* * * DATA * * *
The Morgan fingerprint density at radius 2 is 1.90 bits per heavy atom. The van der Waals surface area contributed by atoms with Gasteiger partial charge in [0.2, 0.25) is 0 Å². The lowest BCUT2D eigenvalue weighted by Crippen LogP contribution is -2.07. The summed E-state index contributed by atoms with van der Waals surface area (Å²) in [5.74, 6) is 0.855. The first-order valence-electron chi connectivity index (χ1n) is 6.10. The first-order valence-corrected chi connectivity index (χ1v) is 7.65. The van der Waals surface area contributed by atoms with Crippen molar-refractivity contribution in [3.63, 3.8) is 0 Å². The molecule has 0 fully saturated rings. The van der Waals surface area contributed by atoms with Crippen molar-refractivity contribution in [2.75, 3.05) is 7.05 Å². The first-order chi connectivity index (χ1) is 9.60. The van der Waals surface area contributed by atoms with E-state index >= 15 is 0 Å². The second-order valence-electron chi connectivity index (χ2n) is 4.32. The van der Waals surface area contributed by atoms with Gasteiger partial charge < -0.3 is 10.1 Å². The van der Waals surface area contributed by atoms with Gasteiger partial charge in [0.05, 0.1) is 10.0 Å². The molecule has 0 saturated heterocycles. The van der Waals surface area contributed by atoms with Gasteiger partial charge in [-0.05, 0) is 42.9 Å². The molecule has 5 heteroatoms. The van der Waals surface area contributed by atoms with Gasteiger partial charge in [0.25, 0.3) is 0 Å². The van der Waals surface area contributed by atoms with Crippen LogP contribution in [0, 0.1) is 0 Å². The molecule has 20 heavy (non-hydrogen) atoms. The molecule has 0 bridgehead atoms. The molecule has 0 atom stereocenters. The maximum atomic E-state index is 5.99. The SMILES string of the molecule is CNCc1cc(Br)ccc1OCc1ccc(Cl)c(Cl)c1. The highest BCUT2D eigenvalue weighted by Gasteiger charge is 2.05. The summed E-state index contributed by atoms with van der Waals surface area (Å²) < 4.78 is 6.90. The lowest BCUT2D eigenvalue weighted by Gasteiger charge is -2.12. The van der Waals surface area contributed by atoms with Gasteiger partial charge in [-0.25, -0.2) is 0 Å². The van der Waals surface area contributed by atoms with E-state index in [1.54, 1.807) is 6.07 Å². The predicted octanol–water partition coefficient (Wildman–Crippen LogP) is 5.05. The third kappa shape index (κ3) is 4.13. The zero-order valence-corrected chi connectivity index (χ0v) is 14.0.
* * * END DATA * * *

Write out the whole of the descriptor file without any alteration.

The Morgan fingerprint density at radius 2 is 1.90 bits per heavy atom. The van der Waals surface area contributed by atoms with Gasteiger partial charge in [0.2, 0.25) is 0 Å². The lowest BCUT2D eigenvalue weighted by Crippen LogP contribution is -2.07. The summed E-state index contributed by atoms with van der Waals surface area (Å²) in [5.74, 6) is 0.855. The first-order valence-electron chi connectivity index (χ1n) is 6.10. The first-order valence-corrected chi connectivity index (χ1v) is 7.65. The van der Waals surface area contributed by atoms with Crippen molar-refractivity contribution in [3.63, 3.8) is 0 Å². The molecule has 0 fully saturated rings. The van der Waals surface area contributed by atoms with Crippen molar-refractivity contribution in [2.75, 3.05) is 7.05 Å². The first-order chi connectivity index (χ1) is 9.60. The van der Waals surface area contributed by atoms with E-state index >= 15 is 0 Å². The second-order valence-electron chi connectivity index (χ2n) is 4.32. The van der Waals surface area contributed by atoms with Gasteiger partial charge < -0.3 is 10.1 Å². The van der Waals surface area contributed by atoms with Gasteiger partial charge in [0.05, 0.1) is 10.0 Å². The molecule has 0 saturated heterocycles. The van der Waals surface area contributed by atoms with Gasteiger partial charge in [-0.05, 0) is 42.9 Å². The molecule has 5 heteroatoms. The van der Waals surface area contributed by atoms with Gasteiger partial charge in [0.25, 0.3) is 0 Å². The van der Waals surface area contributed by atoms with Crippen LogP contribution in [0, 0.1) is 0 Å². The molecule has 20 heavy (non-hydrogen) atoms. The molecule has 0 bridgehead atoms. The molecule has 0 atom stereocenters. The maximum atomic E-state index is 5.99. The SMILES string of the molecule is CNCc1cc(Br)ccc1OCc1ccc(Cl)c(Cl)c1. The highest BCUT2D eigenvalue weighted by Gasteiger charge is 2.05. The summed E-state index contributed by atoms with van der Waals surface area (Å²) < 4.78 is 6.90. The lowest BCUT2D eigenvalue weighted by Gasteiger charge is -2.12. The van der Waals surface area contributed by atoms with Gasteiger partial charge in [-0.25, -0.2) is 0 Å². The van der Waals surface area contributed by atoms with E-state index in [1.54, 1.807) is 6.07 Å². The predicted octanol–water partition coefficient (Wildman–Crippen LogP) is 5.05. The third kappa shape index (κ3) is 4.13. The zero-order valence-corrected chi connectivity index (χ0v) is 14.0.